Mindfulness – the key to inner peace

September 22, 2010

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Mindfulness training is a tool that can help clear the mind, allowing an individual to achieve well-being no matter what life throws at them and Murdoch University is giving people the chance to master this technique, for free.

Murdoch PhD candidate Patrick Jones is a trained clinical psychologist who has been teaching mindfulness training for the last 10 years.

“Mindfulness training teaches us to get our minds clear and our emotions untroubled,” Mr Jones said.

“We can learn to watch our thoughts and emotions without them affecting our quality of life.

“If you can master this technique you can experience a sense of well-being that is outside of how our life is going – good or bad.”

As part of his PhD research, Mr Jones is evaluating the effectiveness of a program he has developed, the Mindfulness-Based Quality of Life and Wellbeing Enhancement Program.  He is also evaluating which type of learning – a two-day program, a two-hour program over six weeks, or a home study program is most effective.

Mr Jones’ mindfulness program follows three steps.  Participants first learn skills and concentration techniques that allow them to quiet the mind and open up to emotions.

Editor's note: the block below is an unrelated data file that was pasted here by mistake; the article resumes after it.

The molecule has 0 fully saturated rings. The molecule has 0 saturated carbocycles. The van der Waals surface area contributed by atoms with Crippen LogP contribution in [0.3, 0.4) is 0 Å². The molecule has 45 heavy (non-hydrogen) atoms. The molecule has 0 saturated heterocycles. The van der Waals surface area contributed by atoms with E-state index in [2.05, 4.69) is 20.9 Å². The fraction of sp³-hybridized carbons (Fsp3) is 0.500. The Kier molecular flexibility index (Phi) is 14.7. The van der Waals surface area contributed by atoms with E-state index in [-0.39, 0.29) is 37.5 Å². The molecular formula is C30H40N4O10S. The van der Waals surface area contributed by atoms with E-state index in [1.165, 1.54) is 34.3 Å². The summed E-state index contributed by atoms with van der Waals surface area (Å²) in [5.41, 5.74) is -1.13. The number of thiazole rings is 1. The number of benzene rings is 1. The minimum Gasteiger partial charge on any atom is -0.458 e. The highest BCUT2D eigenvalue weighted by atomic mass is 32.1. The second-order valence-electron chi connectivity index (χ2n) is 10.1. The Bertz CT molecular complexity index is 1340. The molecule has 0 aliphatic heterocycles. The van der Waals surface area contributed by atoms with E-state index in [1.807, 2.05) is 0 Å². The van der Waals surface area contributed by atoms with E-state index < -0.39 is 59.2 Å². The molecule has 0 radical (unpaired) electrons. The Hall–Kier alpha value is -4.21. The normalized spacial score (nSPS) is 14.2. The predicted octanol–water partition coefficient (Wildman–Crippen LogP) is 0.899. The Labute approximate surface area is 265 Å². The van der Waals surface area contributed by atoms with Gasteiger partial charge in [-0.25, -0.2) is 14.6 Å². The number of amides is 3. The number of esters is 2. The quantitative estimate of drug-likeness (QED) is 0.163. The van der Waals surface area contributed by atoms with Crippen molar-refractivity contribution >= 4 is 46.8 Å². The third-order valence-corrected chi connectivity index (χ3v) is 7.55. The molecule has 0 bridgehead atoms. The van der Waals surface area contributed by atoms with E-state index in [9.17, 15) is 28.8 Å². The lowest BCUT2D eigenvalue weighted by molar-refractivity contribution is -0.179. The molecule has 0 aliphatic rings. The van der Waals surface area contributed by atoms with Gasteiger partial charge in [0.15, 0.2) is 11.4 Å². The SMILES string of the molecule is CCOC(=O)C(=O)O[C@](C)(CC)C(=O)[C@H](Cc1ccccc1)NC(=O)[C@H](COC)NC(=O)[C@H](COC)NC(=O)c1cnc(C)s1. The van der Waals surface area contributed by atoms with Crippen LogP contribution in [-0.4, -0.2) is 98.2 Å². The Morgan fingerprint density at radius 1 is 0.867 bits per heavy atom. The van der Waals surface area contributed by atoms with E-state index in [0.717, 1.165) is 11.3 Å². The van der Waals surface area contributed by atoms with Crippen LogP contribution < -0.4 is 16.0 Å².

The second step gives them the practical skills to apply mindfulness to the five major areas of life: relationships, work, money, health and leisure.

“Often people become attached to needing things to be a certain way in life and when these things are threatened they feel bad,” Mr Jones said.

“Through my program I teach them to let go of their attachment and life automatically starts to work better for them.”

The third step in the program is learning to find an inner core of well-being that is neither caused by nor affected by external circumstances.

“People might be surprised to find that research has consistently found that 80 per cent of well-being and quality of life comes from the internal mental factor and only 20 per cent from the five big external factors, relationships, work, money, health and leisure.”

Mr Jones is looking for people 18 years or over to participate in his free Program.  Once selected participants will be placed into different groups, experiencing the training over different time periods and circumstances.

Interested participants can click here to register or email Program presenter Dr Carl Dreher.  Between 300 and 500 participants are needed to participate in the October trials.

Patrick Jones is a director of both the Mindfulness Institute and the consultancy Life Quality Systems and has presented at international and national conferences in psychology.

Media contact: Hayley Mayne
Tel: (08) 9360 2491  |  Mobile: 0400 297 221  |  Email: h.mayne@murdoch.edu.au
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